If it is not obvious by now, I have an infatuation with Gwyneth Paltrow. Of course I mean this as purely a form of admiration! Her most recent GOOP newsletter was on etiquette.
Q: I never know whether it's proper to serve a bottle of wine that a guest brings to a dinner party or to regard it as a gift and put it away. What's the polite thing to do?
A: “If I'm the host and the wine is better than what I was planning to serve, I'm going to pop the cork! But a host is certainly not obliged to serve what a guest has brought; after all, the host has no doubt planned their menu and given consideration to which wines go best with the meal. A polite guest should know this and not be offended if their wine isn't served. I have a friend who brings room temperature champagne as a host gift so the host knows there's no obligation to serve it.”
Q: I always assumed it was the host's responsibility to ask houseguests and dinner guests about their dietary restrictions in advance, but someone recently told me this wasn't the case. Is it the host's or the guests' responsibility to make a note of dietary restrictions?
A: “An extremely organized host will ask about restrictions before he or she has planned their menu, but it's ultimately up to the guest to alert the host—and only in cases of strict medical conditions or moral or religious convictions. Compelling a host to change the menu or whip up a special dish at the last minute because someone has recently started a gluten cleanse isn't justification.
Someone with dietary restrictions should let the host know with ample time to offer alternatives, as opposed to merely mentioning that they're a hardcore vegan as everyone has just sat down to a bone marrow casserole. Most people I know who are picky eaters have a little pre-supper before a dinner so they're not ravenously hungry. No matter what, it's nice to tell your host that you love the food, even if you don't plan on touching it.”
Q: Conversely, you've neglected to tell your host about a dietary restriction and your host has neglected to ask, and you've been served something you'd rather not eat. Do you say something about it, send it back, or hold on until the end of the course? What to do?
A: “The polite thing to do is move the dish around a bit, so it looks like you've eaten some of it, and then swing by a deli on your way home to pick up some chips. To say something when the food is served is rude to the fellow diners and will make a precarious, awkward situation for the host—and at the end of the day, these sorts of dinners are for conversation, friends and a jolly evening, not just culinary consumption. If this is a larger affair, there may be a vegetarian option, which can be politely and discreetly requested as the meal is served. If it's a smaller fete and you're starving, feel free to discreetly ask for more salad or more bread, or whatever it is that you can eat. An astute hostess will notice if you haven't eaten any of the meat dishes, and would be happy to get you some more veggies from the kitchen. Remember to keep the focus on the dinner vibe and not what you're not eating; there's nothing more jarring than a girl who interrupts a good group conversation to announce she thinks cooked tongue is disgusting. (Even if I agree with her.)”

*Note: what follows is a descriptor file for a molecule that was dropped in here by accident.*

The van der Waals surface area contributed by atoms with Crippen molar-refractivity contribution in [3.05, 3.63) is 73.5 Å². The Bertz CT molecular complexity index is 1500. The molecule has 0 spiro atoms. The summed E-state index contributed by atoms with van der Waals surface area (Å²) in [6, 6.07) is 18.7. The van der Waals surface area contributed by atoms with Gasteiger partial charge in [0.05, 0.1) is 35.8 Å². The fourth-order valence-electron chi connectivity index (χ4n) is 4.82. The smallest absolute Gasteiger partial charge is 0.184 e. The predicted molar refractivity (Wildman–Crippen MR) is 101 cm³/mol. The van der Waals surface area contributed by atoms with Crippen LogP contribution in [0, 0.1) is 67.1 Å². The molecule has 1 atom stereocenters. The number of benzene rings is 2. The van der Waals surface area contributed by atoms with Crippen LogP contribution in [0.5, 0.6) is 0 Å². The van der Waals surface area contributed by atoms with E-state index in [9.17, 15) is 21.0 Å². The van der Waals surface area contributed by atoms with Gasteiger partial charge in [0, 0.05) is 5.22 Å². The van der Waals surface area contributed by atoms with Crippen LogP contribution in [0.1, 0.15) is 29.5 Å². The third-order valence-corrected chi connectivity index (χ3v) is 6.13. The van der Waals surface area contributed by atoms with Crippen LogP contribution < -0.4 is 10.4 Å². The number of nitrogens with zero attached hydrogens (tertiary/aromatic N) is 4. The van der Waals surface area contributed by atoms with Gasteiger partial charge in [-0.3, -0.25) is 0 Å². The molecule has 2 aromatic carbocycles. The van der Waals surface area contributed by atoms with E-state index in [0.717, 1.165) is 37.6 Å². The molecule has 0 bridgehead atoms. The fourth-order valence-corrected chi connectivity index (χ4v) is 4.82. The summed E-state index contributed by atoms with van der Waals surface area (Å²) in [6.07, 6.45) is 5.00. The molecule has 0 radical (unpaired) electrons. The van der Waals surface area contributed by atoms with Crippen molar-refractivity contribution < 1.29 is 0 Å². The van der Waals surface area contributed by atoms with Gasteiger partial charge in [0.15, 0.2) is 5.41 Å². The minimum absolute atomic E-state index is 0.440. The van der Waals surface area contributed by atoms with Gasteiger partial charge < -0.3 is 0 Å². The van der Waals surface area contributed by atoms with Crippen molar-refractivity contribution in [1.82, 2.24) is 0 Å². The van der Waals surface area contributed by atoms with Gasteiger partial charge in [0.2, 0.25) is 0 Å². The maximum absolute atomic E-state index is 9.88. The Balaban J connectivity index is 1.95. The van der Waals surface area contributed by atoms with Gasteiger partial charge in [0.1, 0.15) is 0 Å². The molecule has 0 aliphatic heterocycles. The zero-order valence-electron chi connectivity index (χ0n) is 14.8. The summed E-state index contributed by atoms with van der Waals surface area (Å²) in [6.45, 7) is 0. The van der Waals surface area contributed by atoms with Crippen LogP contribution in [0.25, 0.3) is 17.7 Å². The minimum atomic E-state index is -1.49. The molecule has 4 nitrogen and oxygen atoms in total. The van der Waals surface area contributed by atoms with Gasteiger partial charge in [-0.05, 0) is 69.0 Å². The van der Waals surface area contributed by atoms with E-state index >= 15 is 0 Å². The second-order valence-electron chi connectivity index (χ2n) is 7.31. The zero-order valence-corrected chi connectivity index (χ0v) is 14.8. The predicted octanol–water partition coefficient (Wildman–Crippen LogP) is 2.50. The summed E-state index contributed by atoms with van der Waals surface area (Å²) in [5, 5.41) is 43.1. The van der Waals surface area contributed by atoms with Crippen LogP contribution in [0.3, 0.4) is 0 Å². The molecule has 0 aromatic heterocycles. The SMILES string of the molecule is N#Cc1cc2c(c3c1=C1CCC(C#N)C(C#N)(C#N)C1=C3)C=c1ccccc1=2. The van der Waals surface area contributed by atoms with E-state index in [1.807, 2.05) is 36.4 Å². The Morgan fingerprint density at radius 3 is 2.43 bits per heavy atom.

Q: Is an email thank you note ever appropriate, or is it better to just stick with the traditional handwritten thank you note?
A: “I've always said that handwritten notes on personalized stationary are the hallmark of a lady, but these are modern times and timely emails can be just as gracious. In our instant gratification culture, some hosts prefer a drunken text from the car ride home saying they had thrown a fabulous party more than a handwritten note a week later. (I send an email the night of—before the bloom is off the rose, or rosé, so to speak—but will follow up with a written letter if something was particularly fabulous or personal.) But for gifts, like those given at a wedding or birthday party, when a person has time to respond, only a handwritten note will do.”
Q: How do you make it clear to the guests you've invited for a get-together that you'd like them dressed in a certain way if there's not a written invitation?
A: “Generally speaking, if there's no written invitation, you've either called or emailed the details, and it's appropriate to follow up in the same manner. My suggestion: Ask a few of the more sartorially obsessed attendants what they're wearing, and readily offer your own look. They'll clearly understand the party's tone if you tell them that you're wearing, for example, jeans and a blazer, or your to-die-for, over-the-top YSL Moroccan tunic and metallic espadrilles. Then they'll pass this info on to the others as they scramble to find their own vintage kaftans.”
Q: I asked one of my very well mannered friends the following: Is it essential to bring a gift if you are staying the night/longer at a friend's house? What would a good gift be? And here's her answer:
A: “It could be a small bunch of hand picked wild flowers, some fresh strawberries from the local farm stand, an L.L. Bean beach bag emblazoned with your host's initials or last name, or a cashmere throw but yes, a little token of appreciation is a must if you are staying over.”
If I have peaked your interest in etiquette and you would like to know more, please visit the following links::
Life in Texas.
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